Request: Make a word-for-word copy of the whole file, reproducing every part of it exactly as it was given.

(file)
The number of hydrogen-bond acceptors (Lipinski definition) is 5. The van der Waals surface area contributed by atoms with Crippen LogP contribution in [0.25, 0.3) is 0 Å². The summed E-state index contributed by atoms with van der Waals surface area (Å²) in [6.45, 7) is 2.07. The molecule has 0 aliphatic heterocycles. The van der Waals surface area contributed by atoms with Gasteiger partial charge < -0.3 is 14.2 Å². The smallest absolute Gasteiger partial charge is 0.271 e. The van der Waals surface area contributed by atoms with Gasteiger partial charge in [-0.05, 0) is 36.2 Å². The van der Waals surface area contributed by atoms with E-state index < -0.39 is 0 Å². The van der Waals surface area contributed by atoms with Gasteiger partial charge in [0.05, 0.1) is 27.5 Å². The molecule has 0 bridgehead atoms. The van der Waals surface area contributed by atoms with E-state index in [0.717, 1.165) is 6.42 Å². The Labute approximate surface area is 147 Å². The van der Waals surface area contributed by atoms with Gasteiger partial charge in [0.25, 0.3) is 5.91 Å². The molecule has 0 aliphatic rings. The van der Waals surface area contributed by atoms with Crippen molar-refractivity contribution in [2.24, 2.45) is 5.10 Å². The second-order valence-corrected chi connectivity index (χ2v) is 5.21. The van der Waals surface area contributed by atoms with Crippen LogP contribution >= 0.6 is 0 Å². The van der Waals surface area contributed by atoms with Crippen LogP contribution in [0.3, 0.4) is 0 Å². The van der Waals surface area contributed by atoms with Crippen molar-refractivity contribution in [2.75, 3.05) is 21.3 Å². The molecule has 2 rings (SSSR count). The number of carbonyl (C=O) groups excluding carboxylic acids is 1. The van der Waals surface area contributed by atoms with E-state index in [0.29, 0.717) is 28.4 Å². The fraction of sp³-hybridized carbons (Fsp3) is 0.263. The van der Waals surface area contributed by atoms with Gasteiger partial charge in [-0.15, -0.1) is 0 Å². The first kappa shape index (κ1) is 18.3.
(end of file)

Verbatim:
The number of hydrogen-bond acceptors (Lipinski definition) is 5. The van der Waals surface area contributed by atoms with Crippen LogP contribution in [0.25, 0.3) is 0 Å². The summed E-state index contributed by atoms with van der Waals surface area (Å²) in [6.45, 7) is 2.07. The molecule has 0 aliphatic heterocycles. The van der Waals surface area contributed by atoms with Gasteiger partial charge < -0.3 is 14.2 Å². The smallest absolute Gasteiger partial charge is 0.271 e. The van der Waals surface area contributed by atoms with Gasteiger partial charge in [-0.05, 0) is 36.2 Å². The van der Waals surface area contributed by atoms with E-state index < -0.39 is 0 Å². The van der Waals surface area contributed by atoms with Gasteiger partial charge in [0.05, 0.1) is 27.5 Å². The molecule has 0 bridgehead atoms. The van der Waals surface area contributed by atoms with E-state index in [0.717, 1.165) is 6.42 Å². The Labute approximate surface area is 147 Å². The van der Waals surface area contributed by atoms with Gasteiger partial charge in [0.25, 0.3) is 5.91 Å². The molecule has 0 aliphatic rings. The van der Waals surface area contributed by atoms with Crippen molar-refractivity contribution in [2.24, 2.45) is 5.10 Å². The second-order valence-corrected chi connectivity index (χ2v) is 5.21. The van der Waals surface area contributed by atoms with Crippen LogP contribution >= 0.6 is 0 Å². The van der Waals surface area contributed by atoms with Crippen LogP contribution in [0.3, 0.4) is 0 Å². The van der Waals surface area contributed by atoms with Crippen molar-refractivity contribution in [2.75, 3.05) is 21.3 Å². The molecule has 2 rings (SSSR count). The number of carbonyl (C=O) groups excluding carboxylic acids is 1. The van der Waals surface area contributed by atoms with E-state index in [0.29, 0.717) is 28.4 Å². The fraction of sp³-hybridized carbons (Fsp3) is 0.263. The van der Waals surface area contributed by atoms with Gasteiger partial charge in [-0.15, -0.1) is 0 Å². The first kappa shape index (κ1) is 18.3.